AFP reports Francois Pinault’s explanation for the his new Venice venture:
“Everyone knows my passion for art,” the owner of the Christie’s auction house said at a press preview of the contemporary arts centre filling the triangular tip of an island across from Saint Mark’s Square. “Venice gives me the chance to express it forcefully.”
The Guardian has lunch with Pinault’s curator, Alison Gingeras:
“Pinault loves creative spaces,” explains Gingeras. “The first thing he does when he touches down in New York is go to his favourite studios in Brooklyn. He spends most of his time there.”
Pinault is no Charles Saatchi, Gingeras says. “He favours artists he likes and has followed for a long time; he doesn’t try to be encyclopedic. We do go to new galleries and shows, but 70% of the art he buys is from artists he knows.”
Martin Gayford wonders in Bloomberg how many of the artists collected at the Punta della Dogana will be remembered in 100 years. He’s also iffy on Tadao Ando’s renovation:
the conversion must be judged only a partial success, as the smooth minimalist structures of the new construction meld awkwardly with the time-worn textures of the timber roof beams and brick walls.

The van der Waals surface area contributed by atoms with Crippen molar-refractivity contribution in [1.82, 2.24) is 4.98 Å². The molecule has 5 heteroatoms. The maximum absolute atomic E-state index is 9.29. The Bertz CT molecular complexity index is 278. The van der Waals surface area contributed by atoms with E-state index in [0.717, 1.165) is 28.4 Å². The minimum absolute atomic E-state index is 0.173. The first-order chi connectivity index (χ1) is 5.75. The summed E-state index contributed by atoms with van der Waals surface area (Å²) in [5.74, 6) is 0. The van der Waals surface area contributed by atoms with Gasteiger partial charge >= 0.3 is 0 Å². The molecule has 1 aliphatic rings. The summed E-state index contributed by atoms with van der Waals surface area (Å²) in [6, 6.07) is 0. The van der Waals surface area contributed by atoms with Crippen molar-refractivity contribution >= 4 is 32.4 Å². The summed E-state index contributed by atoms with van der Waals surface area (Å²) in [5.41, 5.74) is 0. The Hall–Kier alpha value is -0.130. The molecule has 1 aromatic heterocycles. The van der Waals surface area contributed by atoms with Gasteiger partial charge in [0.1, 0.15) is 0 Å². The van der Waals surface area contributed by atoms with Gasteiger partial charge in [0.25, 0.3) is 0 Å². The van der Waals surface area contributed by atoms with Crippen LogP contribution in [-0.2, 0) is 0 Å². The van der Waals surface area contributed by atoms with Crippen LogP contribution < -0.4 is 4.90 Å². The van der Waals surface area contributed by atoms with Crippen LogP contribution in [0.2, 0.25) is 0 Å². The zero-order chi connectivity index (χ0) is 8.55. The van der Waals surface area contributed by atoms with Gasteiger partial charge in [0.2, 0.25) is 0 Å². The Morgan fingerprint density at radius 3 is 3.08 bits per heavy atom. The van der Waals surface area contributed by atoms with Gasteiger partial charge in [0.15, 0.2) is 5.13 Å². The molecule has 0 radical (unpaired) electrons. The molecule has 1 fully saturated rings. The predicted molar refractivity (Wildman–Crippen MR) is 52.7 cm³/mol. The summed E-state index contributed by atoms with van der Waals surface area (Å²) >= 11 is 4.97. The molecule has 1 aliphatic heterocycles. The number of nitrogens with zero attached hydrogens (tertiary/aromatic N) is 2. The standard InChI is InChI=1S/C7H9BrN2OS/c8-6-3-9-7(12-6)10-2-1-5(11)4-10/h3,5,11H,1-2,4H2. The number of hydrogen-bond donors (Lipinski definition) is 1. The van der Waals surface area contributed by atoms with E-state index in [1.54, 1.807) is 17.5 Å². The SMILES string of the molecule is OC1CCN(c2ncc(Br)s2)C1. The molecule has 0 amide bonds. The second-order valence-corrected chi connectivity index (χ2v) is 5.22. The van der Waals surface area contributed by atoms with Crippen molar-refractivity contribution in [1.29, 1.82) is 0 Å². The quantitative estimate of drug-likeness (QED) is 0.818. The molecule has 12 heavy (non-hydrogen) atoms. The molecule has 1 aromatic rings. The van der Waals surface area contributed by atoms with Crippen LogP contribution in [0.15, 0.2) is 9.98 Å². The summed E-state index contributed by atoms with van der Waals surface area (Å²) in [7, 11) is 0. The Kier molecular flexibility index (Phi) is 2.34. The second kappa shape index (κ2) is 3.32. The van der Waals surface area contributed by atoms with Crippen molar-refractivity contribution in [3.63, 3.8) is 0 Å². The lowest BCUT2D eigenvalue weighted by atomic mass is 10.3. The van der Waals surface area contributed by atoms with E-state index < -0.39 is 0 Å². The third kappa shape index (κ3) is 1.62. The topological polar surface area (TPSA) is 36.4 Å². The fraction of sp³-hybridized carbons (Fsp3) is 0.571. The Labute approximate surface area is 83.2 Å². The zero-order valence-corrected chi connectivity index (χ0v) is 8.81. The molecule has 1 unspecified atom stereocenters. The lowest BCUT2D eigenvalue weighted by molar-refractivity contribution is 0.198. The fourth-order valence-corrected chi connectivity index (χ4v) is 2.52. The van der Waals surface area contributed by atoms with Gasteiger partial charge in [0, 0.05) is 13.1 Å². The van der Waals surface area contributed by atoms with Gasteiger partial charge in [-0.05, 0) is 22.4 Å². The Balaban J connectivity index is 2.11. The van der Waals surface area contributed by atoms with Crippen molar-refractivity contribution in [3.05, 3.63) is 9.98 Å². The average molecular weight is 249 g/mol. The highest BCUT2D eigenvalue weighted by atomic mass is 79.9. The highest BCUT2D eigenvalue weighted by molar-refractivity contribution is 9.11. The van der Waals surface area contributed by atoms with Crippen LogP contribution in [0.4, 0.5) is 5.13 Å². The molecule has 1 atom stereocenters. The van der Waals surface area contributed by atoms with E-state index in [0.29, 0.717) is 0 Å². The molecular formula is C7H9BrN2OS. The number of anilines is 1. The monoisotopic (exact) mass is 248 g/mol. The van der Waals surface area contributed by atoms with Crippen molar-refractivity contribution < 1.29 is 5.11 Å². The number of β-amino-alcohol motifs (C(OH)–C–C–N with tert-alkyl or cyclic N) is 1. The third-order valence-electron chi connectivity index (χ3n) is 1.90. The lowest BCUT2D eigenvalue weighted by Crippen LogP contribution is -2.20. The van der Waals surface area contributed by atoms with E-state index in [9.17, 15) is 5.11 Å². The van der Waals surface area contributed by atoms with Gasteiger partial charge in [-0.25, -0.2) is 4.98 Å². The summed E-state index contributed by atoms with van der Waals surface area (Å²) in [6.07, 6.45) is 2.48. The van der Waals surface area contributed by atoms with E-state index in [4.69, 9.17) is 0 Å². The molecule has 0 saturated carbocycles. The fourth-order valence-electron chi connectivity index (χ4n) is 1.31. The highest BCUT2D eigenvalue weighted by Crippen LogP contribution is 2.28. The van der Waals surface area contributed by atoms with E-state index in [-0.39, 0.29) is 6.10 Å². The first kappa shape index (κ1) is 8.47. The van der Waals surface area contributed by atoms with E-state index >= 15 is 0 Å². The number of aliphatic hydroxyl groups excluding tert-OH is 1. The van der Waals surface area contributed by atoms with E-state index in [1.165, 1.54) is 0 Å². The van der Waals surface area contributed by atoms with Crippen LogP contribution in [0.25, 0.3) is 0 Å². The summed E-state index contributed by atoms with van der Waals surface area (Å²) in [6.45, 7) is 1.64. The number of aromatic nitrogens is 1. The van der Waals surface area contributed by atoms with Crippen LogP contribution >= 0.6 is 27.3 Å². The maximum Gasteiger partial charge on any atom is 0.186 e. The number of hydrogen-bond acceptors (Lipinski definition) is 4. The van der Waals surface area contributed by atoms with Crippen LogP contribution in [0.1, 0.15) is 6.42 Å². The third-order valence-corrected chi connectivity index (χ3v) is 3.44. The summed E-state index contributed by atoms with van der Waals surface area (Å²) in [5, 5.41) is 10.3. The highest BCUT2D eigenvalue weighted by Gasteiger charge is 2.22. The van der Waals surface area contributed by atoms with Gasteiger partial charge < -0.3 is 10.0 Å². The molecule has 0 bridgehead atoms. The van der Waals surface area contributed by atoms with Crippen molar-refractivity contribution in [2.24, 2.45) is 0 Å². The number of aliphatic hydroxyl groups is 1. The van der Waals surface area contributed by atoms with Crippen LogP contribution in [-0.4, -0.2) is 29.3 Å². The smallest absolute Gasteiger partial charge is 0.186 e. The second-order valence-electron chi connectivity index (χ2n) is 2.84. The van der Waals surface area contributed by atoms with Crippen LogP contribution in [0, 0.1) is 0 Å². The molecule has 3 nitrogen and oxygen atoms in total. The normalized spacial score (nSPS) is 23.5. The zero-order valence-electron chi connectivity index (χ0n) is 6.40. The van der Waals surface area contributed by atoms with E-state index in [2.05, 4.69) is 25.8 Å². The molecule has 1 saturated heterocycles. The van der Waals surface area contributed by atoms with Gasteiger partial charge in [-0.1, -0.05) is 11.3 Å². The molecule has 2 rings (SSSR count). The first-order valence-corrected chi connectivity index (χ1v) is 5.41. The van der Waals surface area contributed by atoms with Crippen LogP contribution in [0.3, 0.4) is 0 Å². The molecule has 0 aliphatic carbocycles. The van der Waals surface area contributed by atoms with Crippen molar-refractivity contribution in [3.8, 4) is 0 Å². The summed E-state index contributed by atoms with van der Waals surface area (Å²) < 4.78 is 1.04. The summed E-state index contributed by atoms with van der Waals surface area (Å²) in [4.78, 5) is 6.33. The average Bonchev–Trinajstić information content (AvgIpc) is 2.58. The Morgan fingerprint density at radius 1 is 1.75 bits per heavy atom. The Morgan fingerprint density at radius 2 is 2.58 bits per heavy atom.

The exhibition is a sort of Who’s Who of global art today. As one enters, virtually the first work to meet the eye is a 1995 sculpture by Rachel Whiteread, “Untitled (One Hundred Spaces),” a series of resin molds of the underside of tables that look almost edible — like so many pieces of candy or Turkish delight. Above, a stuffed horse by Maurizio Cattelan has apparently crashed head first into the venerable building, and dangles there.
Other highlights include a room of beautiful paintings by Cy Twombly, one of the grand survivors of 1950s American art: “The Coronation of Sesostris” (2000). They are huge canvases featuring scratchy images of rowboats, like graffiti from the ancient wall. Another space is filled with enormous pictures by the German star artist Sigmar Polke.